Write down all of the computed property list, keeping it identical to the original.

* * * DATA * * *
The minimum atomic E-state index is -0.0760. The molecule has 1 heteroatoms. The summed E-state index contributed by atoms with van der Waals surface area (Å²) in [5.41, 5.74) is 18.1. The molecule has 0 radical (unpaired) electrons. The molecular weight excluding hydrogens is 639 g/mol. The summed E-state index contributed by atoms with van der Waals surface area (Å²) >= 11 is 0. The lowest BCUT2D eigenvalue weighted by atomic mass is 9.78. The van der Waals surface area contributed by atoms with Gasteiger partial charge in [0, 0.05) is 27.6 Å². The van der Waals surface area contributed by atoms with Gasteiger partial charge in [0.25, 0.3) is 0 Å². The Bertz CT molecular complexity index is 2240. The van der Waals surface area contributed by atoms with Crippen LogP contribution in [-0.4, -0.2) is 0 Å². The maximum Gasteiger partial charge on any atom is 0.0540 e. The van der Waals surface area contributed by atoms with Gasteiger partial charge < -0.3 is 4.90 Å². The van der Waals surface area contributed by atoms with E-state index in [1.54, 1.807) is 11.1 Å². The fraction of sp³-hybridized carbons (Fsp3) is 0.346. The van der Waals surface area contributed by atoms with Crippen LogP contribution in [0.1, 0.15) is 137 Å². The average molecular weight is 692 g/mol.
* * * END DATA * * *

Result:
The minimum atomic E-state index is -0.0760. The molecule has 1 heteroatoms. The summed E-state index contributed by atoms with van der Waals surface area (Å²) in [5.41, 5.74) is 18.1. The molecule has 0 radical (unpaired) electrons. The molecular weight excluding hydrogens is 639 g/mol. The summed E-state index contributed by atoms with van der Waals surface area (Å²) >= 11 is 0. The lowest BCUT2D eigenvalue weighted by atomic mass is 9.78. The van der Waals surface area contributed by atoms with Gasteiger partial charge in [0, 0.05) is 27.6 Å². The van der Waals surface area contributed by atoms with Gasteiger partial charge in [0.25, 0.3) is 0 Å². The Bertz CT molecular complexity index is 2240. The van der Waals surface area contributed by atoms with Crippen LogP contribution in [-0.4, -0.2) is 0 Å². The maximum Gasteiger partial charge on any atom is 0.0540 e. The van der Waals surface area contributed by atoms with Gasteiger partial charge < -0.3 is 4.90 Å². The van der Waals surface area contributed by atoms with E-state index in [1.54, 1.807) is 11.1 Å². The fraction of sp³-hybridized carbons (Fsp3) is 0.346. The van der Waals surface area contributed by atoms with Crippen LogP contribution in [0.1, 0.15) is 137 Å². The average molecular weight is 692 g/mol.